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Formerly the Newton-Needham Chamber

Here's what our members said about vax mandates

We asked our members this week if they would like to see Newton, Needham, Wellesley and/or Watertown adopt a vaccine mandate for customers and workers at indoor restaurants and bars, indoor fitness centers, and indoor entertainment.
 
I thought it might be close. It wasn’t.
 
An overwhelming majority of our 304 email survey respondents (71%) told us they support a mandate like the one established by Boston Mayor Michelle Wu. Similar policies have also been (or are expected to be) adopted by other Greater Boston municipalities – but so far, not in our four Charles River Chamber communities.
 
Just under 23% of respondents oppose a vaccine requirement for customers and employees at those specific business segments. 7% were undecided. 


 
Impact on staffing and sales
Our respondents were more divided when asked whether a vaccine mandate at their workplace would make it harder, or easier, to attract and retain employees.
 
20% said a vax mandate would make attracting and retaining workers harder; 19% felt it would make it easier; and 22% felt such a rule would mean they might lose some workers and gain others. The rest were either uncertain or said they did not feel the question applied to them or their business.


 
Finally, respondents were also divided over how a vaccine mandate would impact sales.
 
28% felt customers would probably take their business elsewhere if required to show proof of vaccination, while 27% felt customers will be more likely to do business with them. The rest were either uncertain or said they did not feel the question applied to them or their business. 


 
Our email survey was conducted between Jan. 3-5. See the full breakdown here.
 
What else we heard
 It’s important to note that Wu's plan is limited to certain activities. For example, it includes indoor dining, but not entering a restaurant to pick-up takeout. It also does not include retail.
 
In our survey comments, many who work in the restaurant and fitness industry indicated support for a vaccine requirements, but shared concerns about tracking and enforcing.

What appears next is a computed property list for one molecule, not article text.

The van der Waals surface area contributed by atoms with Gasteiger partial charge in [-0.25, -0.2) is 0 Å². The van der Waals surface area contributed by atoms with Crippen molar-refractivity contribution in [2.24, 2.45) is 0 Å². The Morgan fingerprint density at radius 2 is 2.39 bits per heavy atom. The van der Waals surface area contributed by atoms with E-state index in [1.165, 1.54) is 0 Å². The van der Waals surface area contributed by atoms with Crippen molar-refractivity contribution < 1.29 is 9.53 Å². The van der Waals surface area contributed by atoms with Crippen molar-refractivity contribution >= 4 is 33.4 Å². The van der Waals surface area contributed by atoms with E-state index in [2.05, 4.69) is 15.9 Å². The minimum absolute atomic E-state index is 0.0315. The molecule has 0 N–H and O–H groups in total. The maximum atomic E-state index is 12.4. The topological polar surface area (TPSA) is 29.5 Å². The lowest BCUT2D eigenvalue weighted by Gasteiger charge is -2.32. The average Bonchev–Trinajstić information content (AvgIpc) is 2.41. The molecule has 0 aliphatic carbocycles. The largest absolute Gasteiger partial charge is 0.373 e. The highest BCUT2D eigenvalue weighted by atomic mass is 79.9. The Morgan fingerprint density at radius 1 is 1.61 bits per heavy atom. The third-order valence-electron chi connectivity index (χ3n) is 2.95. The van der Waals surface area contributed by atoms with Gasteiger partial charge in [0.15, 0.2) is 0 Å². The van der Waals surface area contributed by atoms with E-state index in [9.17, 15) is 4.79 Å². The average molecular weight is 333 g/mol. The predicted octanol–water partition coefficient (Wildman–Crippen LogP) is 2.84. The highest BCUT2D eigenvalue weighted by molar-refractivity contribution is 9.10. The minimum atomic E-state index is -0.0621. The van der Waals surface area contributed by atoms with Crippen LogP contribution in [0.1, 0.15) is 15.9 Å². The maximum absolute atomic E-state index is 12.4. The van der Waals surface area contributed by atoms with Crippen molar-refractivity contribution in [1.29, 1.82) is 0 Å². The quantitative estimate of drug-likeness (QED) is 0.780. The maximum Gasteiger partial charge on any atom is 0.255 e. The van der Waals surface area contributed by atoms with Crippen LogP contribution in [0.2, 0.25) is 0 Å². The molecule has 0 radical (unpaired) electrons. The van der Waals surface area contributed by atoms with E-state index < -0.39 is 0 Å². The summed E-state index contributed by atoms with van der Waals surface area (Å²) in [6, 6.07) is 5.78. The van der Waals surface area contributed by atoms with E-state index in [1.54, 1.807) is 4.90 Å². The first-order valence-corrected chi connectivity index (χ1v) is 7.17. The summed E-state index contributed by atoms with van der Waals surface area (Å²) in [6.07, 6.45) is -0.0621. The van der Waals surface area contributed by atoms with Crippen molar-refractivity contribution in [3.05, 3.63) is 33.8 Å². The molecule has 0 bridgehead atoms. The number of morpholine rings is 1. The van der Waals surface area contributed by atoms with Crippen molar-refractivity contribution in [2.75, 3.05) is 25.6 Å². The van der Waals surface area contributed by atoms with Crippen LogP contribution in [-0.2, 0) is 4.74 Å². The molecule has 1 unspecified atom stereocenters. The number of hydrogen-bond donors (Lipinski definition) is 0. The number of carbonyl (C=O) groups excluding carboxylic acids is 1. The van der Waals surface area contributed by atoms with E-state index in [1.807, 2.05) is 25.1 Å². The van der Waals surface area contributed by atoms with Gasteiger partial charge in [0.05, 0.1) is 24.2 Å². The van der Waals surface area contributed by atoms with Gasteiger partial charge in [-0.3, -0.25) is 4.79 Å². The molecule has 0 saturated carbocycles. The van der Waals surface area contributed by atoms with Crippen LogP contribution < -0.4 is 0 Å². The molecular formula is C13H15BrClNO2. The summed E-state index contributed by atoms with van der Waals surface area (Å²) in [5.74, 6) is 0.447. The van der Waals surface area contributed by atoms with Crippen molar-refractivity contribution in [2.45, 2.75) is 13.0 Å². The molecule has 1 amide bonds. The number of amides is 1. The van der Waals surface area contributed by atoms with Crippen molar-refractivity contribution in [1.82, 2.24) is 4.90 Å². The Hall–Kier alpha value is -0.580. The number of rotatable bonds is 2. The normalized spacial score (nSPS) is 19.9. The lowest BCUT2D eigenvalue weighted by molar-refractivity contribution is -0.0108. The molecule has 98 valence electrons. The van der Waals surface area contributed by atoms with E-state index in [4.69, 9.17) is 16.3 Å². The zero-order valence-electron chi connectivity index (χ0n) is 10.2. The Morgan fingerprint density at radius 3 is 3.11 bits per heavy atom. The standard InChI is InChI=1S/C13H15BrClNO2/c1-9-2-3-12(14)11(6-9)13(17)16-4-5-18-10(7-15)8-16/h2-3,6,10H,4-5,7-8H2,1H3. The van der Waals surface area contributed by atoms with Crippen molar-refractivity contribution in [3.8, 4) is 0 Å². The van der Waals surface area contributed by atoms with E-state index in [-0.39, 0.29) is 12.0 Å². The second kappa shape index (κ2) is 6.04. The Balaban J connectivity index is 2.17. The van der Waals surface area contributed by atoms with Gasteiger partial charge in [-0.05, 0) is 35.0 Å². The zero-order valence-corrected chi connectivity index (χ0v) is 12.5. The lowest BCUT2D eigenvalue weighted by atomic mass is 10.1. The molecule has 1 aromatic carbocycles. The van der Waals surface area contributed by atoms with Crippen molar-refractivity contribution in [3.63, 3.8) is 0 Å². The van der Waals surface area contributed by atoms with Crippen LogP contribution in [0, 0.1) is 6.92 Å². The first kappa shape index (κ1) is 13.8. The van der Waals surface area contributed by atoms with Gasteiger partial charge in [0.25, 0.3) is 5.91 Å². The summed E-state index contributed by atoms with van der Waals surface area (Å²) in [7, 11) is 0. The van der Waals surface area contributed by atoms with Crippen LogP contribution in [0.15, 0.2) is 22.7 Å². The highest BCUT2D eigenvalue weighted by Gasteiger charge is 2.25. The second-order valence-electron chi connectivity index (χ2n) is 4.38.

“If and when [a mandate] happens, my day to day will get significantly harder,” wrote the membership director at a local gym. “We have people tell us they'll cancel their memberships and stop coming if we require masks. Others tell us they'll restart their memberships and start coming again if we require masks. Same thing with vaccines. Either way people are often demanding and rude to us about it.”
 
“It's a very complicated issue, for sure," wrote a restaurant operator. "I believe in people's right to choose what is best for them, at the same time the constant addition of COVID positive to our staff creates problems of its own."
 
“A vaccine mandate would make it easier for us to require vaccinations without it being our decision," added another restaurateur. “It's difficult to make a controversial decision as a fairly new business, but a mandate would provide a very easy justification for requiring vaccines.”
 
“Not sure how this will impact our sales but I feel this is the best we can do to protect employees and customers,” said another.
 
Others suggested the mandate should be uniform -- not just for restaurants, gyms and entertainment -- and be consistent across municipal lines.
 
“It’s very difficult to have different policies in different towns and businesses.”
 
“This is an inappropriate overreach and infringement on individual rights to make personal health decisions,” said another.
 
“How about we start promoting all of the positive, health affirming actions people can take to improve their health status?,” added a different respondent. “Now there’s a crazy idea!”